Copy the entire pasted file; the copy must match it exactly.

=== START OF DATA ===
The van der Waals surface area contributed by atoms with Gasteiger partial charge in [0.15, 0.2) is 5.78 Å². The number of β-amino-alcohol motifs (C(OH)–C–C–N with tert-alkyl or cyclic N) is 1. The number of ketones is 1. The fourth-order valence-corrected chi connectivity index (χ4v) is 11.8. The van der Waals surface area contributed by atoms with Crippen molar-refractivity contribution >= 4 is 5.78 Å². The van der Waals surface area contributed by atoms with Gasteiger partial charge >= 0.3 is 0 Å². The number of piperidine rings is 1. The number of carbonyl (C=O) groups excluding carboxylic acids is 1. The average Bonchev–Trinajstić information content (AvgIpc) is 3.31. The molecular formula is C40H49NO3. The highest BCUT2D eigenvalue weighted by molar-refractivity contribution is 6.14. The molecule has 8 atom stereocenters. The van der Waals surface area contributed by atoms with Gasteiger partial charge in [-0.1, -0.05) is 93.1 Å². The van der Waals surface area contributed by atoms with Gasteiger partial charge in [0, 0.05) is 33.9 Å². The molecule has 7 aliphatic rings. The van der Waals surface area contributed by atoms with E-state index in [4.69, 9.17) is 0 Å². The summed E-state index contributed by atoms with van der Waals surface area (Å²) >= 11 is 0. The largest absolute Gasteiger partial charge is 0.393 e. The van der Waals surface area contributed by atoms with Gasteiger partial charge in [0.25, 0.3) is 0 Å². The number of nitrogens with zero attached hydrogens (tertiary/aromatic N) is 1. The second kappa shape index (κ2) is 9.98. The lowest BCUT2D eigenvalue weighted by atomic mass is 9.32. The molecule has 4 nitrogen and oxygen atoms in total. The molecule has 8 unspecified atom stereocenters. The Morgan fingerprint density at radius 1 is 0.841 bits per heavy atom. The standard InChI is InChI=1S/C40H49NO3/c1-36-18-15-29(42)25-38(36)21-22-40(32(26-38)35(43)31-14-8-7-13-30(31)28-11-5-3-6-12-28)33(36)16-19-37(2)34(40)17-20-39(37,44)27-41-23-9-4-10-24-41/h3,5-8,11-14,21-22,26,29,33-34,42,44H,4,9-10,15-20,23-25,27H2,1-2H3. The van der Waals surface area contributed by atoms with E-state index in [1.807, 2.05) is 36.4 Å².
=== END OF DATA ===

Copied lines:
The van der Waals surface area contributed by atoms with Gasteiger partial charge in [0.15, 0.2) is 5.78 Å². The number of β-amino-alcohol motifs (C(OH)–C–C–N with tert-alkyl or cyclic N) is 1. The number of ketones is 1. The fourth-order valence-corrected chi connectivity index (χ4v) is 11.8. The van der Waals surface area contributed by atoms with Crippen molar-refractivity contribution >= 4 is 5.78 Å². The van der Waals surface area contributed by atoms with Gasteiger partial charge >= 0.3 is 0 Å². The number of piperidine rings is 1. The number of carbonyl (C=O) groups excluding carboxylic acids is 1. The average Bonchev–Trinajstić information content (AvgIpc) is 3.31. The molecular formula is C40H49NO3. The highest BCUT2D eigenvalue weighted by molar-refractivity contribution is 6.14. The molecule has 8 atom stereocenters. The van der Waals surface area contributed by atoms with Gasteiger partial charge in [-0.1, -0.05) is 93.1 Å². The van der Waals surface area contributed by atoms with Gasteiger partial charge in [0, 0.05) is 33.9 Å². The molecule has 7 aliphatic rings. The van der Waals surface area contributed by atoms with E-state index in [4.69, 9.17) is 0 Å². The summed E-state index contributed by atoms with van der Waals surface area (Å²) >= 11 is 0. The largest absolute Gasteiger partial charge is 0.393 e. The van der Waals surface area contributed by atoms with Gasteiger partial charge in [0.25, 0.3) is 0 Å². The number of nitrogens with zero attached hydrogens (tertiary/aromatic N) is 1. The second kappa shape index (κ2) is 9.98. The lowest BCUT2D eigenvalue weighted by atomic mass is 9.32. The molecule has 4 nitrogen and oxygen atoms in total. The molecule has 8 unspecified atom stereocenters. The Morgan fingerprint density at radius 1 is 0.841 bits per heavy atom. The standard InChI is InChI=1S/C40H49NO3/c1-36-18-15-29(42)25-38(36)21-22-40(32(26-38)35(43)31-14-8-7-13-30(31)28-11-5-3-6-12-28)33(36)16-19-37(2)34(40)17-20-39(37,44)27-41-23-9-4-10-24-41/h3,5-8,11-14,21-22,26,29,33-34,42,44H,4,9-10,15-20,23-25,27H2,1-2H3. The van der Waals surface area contributed by atoms with E-state index in [1.807, 2.05) is 36.4 Å².